Senapathy's theory

Adrian Teo (
Tue, 07 Apr 1998 12:45:57 -0700

Something I found to be interesting:

Independent Birth of Organisms

A Synopsis of the Theory
by Periannan Senapathy, Ph.D. All rights reserved.


New research and recent advances in our understanding of genome
mechanics, DNA sequence structure and
genetic mutations all indicate that the genome of an organism is much
more rigid than previously believed. In
fact, all genomes seem to be essentially fixed and immutable to
substantive, evolutionary- scale changes, even
over geologic time.* A few adaptive mutations seem statistically
plausible, but a distinct organism's
characteristic morphology and biochemistry now appear to be permanently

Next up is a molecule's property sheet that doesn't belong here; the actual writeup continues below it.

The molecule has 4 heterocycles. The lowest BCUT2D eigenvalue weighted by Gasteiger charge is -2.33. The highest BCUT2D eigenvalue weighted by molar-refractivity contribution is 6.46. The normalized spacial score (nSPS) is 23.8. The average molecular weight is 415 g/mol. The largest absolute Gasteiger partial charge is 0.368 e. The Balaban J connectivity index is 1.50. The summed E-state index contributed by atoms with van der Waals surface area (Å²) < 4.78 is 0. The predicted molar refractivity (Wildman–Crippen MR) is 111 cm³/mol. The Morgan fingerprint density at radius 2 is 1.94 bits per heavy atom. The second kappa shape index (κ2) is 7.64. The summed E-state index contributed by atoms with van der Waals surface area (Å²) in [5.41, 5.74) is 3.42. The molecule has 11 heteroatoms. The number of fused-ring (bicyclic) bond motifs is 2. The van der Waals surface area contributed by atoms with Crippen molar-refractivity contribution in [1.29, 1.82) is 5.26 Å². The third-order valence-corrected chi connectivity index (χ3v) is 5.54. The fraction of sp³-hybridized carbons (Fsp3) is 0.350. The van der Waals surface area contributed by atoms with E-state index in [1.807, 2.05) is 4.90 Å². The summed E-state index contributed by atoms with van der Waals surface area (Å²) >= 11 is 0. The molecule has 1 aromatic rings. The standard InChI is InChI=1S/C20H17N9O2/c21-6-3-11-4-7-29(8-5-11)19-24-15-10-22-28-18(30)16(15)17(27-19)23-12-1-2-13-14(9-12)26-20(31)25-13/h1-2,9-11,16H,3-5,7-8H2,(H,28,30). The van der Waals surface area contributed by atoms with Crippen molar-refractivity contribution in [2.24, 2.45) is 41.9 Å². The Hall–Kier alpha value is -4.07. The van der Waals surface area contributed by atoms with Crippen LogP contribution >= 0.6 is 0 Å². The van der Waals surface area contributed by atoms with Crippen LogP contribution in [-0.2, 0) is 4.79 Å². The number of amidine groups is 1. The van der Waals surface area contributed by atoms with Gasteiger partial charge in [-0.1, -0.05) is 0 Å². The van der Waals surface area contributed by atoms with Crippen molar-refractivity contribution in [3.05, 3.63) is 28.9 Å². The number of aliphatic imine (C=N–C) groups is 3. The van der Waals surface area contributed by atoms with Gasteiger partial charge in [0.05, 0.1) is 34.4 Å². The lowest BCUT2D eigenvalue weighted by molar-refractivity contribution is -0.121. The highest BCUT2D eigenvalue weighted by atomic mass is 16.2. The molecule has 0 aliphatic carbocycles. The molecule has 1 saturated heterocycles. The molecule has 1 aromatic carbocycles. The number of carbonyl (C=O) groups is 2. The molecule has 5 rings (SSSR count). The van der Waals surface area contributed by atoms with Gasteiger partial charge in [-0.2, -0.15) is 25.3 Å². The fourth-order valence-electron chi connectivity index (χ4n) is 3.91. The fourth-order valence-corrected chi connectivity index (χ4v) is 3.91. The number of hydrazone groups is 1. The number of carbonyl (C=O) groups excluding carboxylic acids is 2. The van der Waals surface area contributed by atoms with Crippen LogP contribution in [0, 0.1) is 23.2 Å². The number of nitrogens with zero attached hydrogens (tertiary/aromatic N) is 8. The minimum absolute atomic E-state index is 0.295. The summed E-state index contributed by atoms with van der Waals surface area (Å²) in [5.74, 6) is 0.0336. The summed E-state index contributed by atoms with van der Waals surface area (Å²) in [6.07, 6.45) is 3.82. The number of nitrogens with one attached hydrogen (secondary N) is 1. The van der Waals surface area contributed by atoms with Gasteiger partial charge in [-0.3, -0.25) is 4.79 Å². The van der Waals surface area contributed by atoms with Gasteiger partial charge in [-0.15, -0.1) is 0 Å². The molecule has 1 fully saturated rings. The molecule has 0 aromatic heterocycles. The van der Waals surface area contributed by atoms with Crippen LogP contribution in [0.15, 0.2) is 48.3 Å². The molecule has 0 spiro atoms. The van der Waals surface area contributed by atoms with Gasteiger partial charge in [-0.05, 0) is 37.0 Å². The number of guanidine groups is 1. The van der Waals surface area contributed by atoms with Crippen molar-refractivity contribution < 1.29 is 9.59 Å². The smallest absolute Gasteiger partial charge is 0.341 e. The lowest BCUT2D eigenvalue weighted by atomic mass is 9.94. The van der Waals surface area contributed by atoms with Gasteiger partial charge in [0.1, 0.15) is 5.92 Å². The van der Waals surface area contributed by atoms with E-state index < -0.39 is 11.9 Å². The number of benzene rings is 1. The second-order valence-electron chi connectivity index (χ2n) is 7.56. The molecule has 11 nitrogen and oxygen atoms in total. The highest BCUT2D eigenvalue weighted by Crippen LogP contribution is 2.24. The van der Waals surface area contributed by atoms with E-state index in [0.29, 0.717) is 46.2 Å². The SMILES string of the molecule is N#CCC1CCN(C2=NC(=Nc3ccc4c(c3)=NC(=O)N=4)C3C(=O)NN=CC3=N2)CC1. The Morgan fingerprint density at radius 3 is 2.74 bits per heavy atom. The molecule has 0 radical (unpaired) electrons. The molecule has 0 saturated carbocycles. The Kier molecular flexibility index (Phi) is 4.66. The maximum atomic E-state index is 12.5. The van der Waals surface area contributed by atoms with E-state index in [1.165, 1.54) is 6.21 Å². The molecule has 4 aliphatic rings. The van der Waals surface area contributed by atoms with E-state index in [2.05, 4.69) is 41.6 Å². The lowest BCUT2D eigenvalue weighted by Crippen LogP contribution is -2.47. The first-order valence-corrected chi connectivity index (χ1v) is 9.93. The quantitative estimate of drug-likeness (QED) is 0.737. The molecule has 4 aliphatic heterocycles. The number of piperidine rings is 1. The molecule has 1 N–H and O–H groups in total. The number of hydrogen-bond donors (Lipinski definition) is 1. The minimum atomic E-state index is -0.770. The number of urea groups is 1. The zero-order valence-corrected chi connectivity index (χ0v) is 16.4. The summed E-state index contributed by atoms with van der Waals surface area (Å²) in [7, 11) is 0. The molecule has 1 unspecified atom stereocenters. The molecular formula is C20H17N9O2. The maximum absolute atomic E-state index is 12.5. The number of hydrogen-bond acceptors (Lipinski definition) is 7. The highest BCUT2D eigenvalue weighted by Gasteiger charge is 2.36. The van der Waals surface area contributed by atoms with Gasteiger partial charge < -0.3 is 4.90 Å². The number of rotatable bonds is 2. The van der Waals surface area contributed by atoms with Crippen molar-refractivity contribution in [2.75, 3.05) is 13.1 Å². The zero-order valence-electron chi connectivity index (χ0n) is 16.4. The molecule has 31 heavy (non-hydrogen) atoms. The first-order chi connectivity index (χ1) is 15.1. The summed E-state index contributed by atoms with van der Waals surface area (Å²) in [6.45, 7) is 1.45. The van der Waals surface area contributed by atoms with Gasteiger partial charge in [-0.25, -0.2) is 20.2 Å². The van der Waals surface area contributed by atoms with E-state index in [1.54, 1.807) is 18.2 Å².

closed to the development of any
new organ, appendage or biochemical process.

The implications of this hypothesis are staggering, since it refutes the
fundamental premise of virtually all
theories of species evolution, which have prevailed in one form or
another since Charles Darwin articulated
the original theory in 1859. All evolution theories hold that all
species have descended from one or only a few
primitive single-celled ancestors in the proverbial primordial pond, and
that the rich variety of life forms on
Earth is a product of natural selection. But if genomes are indeed fixed
and immutable, then natural selection
can produce only incidental variations among essentially similar
species, and therefore can explain only a
small fraction of the diversity of life on Earth. If genomes are fixed
and immutable, then most of Earth's plant
and animal species must have originated independently in the primordial